By Ruzanna StepanianSamvel Babayan, the once powerful ex-commander of Nagorno-Karabakh’s army, said on Friday he is confident that his Dashink (Alliance) party will win seats in Armenia’s parliament in next year’s elections. Babayan also warned that he and his loyalists would not hesitate to use force against those who would try to steal votes from Dashink.
“That our party will be represented [in parliament] is beyond doubt,” he told RFE/RL, attributing his confidence to Dashink’s platform and the “young and sound team” surrounding him. He would not be drawn on the number of parliament seats Dashink plans to have in the next National Assembly.
Babayan insisted that he will not form electoral alliances with any other political group, despite claims to the contrary made in the Armenian press over the past year. He also claimed that the Armenian authorities will find it much harder to rig the next elections not least because they will have to deal with Dashink. “There won’t be falsifications. There will be a bitter fight,” he said.
“We will resort to all legitimate and illegitimate steps if illegal actions are carried out against us by the government or the opposition,” he added without going into details.
Babayan, who commanded the Karabakh army from 1993-1999, held the founding congress of his party last November just over a year after his unexpected release prison. The 39-year-old retired general was serving a 14-year prison sentence in Karabakh for allegedly masterminding a botched March 2000 attempt on the life of the disputed region’s president, Arkady Ghukasian. He never pleaded guilty to the charges.
Political observers have suggested differing explanations for his liberation. Some have speculated that Babayan was set free in return for agreeing to secretly cooperate with President Robert Kocharian and his likely successor, Defense Minister Serzh Sarkisian. All three men come from Karabakh and led the Armenian-controlled territory during its successful war with Azerbaijan.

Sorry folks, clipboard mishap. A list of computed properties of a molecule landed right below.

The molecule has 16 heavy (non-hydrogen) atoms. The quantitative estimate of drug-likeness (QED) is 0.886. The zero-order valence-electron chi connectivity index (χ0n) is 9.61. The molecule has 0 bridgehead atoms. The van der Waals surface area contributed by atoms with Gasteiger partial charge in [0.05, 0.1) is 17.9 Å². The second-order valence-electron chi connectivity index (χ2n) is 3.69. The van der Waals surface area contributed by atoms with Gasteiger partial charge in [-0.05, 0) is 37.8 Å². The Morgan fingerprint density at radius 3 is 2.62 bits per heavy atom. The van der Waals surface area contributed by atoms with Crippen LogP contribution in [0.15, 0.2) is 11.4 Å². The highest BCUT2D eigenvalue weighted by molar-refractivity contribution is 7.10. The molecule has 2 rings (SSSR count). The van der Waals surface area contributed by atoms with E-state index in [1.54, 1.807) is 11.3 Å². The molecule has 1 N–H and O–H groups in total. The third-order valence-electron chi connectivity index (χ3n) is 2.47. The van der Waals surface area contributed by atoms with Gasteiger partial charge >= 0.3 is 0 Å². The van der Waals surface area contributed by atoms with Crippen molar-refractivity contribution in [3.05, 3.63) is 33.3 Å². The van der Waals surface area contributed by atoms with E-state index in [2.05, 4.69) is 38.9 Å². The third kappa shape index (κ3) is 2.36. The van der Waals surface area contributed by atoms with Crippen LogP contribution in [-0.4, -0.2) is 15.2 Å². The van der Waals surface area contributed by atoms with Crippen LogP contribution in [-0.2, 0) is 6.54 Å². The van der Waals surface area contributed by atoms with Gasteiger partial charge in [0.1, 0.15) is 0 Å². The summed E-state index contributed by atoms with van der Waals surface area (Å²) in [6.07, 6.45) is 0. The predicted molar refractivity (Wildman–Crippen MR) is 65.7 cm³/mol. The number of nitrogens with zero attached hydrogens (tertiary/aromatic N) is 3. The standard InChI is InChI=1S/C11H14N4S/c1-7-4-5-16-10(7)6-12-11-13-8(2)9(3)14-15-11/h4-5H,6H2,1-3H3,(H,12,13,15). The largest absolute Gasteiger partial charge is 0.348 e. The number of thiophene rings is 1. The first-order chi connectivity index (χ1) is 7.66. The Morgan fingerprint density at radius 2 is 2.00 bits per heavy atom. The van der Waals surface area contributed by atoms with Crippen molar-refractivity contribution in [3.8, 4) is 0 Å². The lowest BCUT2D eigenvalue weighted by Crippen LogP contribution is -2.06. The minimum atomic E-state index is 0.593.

Babayan has repeatedly denied such speculation and insists that his party has a neutral stance on the Armenian authorities. He predicted on Friday that the country’s main pro-government factions will likely join forces to contest the 2007 elections. “The authorities need to act in a single team because for them divisions will be tantamount to defeat,” he said.
Babayan confirmed the widely held belief that one of the most ambitious pro-government forces, the Prosperous Armenia party of tycoon Gagik Tsarukian, was set up earlier this year to serve as Kocharian’s new support base. “The thing is that Gagik Tsarukian and Robert Kocharian’s team as a whole are setting up a structure to secure their future,” he said. “This is a fact.”
Babayan further disagreed with those who believe that the Armenian opposition stands no chance of unseating the country’s current leadership. “They have that power,” he said. “The results of the 2003 elections show that about 70 percent of the public do not vote for government forces.”